[4]Greenpeace Africa is an independent global campaigning organisation that acts to change attitudes and behaviour, to protect and conserve the environment and to promote peace. Our mission is to work with others to foster environmental consciousness whereby Africa’s people seek social and economic prosperity in ways that protect the environment for the benefit of humans, the planet and the future http://www.greenpeace.org/africa/en/

[5] groundWork is an environmental justice organisation working with community people from around South Africa, and increasingly Southern Africa, on environmental justice and human rights issues focusing on Air Quality, Climate and Energy Justice, Waste and Environmental Health. groundWork is the South African member of Friends of the Earth International www.groundwork.org.za

 

CONTACTS

groundWork:

Megan Lewis

Media, Information and Publications Manager

Tel (w): +27 (0) 33 342 5662

Mobile: +27 (0) 83 450 5541

Email:

 

Bobby Peek

Director

Tel (w): +27 (0) 33 342 5662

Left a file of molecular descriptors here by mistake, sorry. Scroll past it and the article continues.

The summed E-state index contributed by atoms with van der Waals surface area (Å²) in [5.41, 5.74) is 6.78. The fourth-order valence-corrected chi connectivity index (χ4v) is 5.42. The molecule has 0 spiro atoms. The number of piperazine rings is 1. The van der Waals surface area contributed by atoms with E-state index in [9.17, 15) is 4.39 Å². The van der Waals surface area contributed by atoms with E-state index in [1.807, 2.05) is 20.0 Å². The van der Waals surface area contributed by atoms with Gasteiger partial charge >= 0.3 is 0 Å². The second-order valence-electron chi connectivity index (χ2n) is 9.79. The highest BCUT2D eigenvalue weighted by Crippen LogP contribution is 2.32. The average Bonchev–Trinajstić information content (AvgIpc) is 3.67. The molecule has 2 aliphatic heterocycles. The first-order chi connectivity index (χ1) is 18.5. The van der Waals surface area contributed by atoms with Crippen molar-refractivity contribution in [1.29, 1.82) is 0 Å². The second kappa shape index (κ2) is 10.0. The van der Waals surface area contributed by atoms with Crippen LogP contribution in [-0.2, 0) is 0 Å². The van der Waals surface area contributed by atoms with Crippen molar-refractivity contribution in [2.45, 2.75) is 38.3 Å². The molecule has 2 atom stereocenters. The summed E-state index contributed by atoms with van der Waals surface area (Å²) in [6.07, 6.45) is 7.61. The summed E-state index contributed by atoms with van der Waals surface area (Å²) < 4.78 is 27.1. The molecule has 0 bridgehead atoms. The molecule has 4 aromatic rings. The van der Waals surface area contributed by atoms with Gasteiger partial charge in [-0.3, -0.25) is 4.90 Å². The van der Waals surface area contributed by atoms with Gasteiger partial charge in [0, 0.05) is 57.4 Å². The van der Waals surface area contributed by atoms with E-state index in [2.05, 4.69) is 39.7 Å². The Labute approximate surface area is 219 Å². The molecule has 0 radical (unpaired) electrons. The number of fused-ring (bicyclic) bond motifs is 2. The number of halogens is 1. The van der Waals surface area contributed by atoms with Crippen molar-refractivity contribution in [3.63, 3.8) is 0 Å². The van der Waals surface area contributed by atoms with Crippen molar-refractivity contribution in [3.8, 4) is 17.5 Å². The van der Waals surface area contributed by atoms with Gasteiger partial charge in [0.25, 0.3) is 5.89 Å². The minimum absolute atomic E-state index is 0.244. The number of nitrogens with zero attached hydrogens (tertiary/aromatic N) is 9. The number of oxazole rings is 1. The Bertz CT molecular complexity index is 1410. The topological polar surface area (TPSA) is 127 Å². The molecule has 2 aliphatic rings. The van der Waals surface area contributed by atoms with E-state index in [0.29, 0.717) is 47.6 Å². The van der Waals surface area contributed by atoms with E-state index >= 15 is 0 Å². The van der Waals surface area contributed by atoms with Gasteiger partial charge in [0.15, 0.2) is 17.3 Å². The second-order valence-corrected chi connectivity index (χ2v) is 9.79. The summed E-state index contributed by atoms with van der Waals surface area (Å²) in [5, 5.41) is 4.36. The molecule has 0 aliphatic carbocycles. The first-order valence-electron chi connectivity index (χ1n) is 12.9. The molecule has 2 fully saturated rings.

Mobile: + 27 (0) 82 464 1383

Email:

 

Siziwe Khanyile

Climate and Energy Justice Campaigner

Tel (w): +27 (0) 33 342 5662

Mobile: +27 (0) 73 830 8173

Email:

 

Earthlife Africa Johannesburg:

Tristen Taylor

Project Coordinator

Tel (w): +27 (0) 11 339 3662

Mobile: +27 (0) 84 250 2434

Email:

 

Makoma Lekalakala

Sustainable Energy and Climate Change Programme Officer

Tel (w): +27 (0) 11 339 3662

Mobile: +27 (0) 82 682 9177

Email:

 

Greenpeace Africa:

Mbong Akiy

Greenpeace Africa Interim Communications Director

Mobile: +27 (0) 71 688 1274

Email:

 

Melita Steele

Energy Campaigner

Tel (w): +27 (0) 11 482 4696

Mobile: +27 (0) 72 560 8703

Email: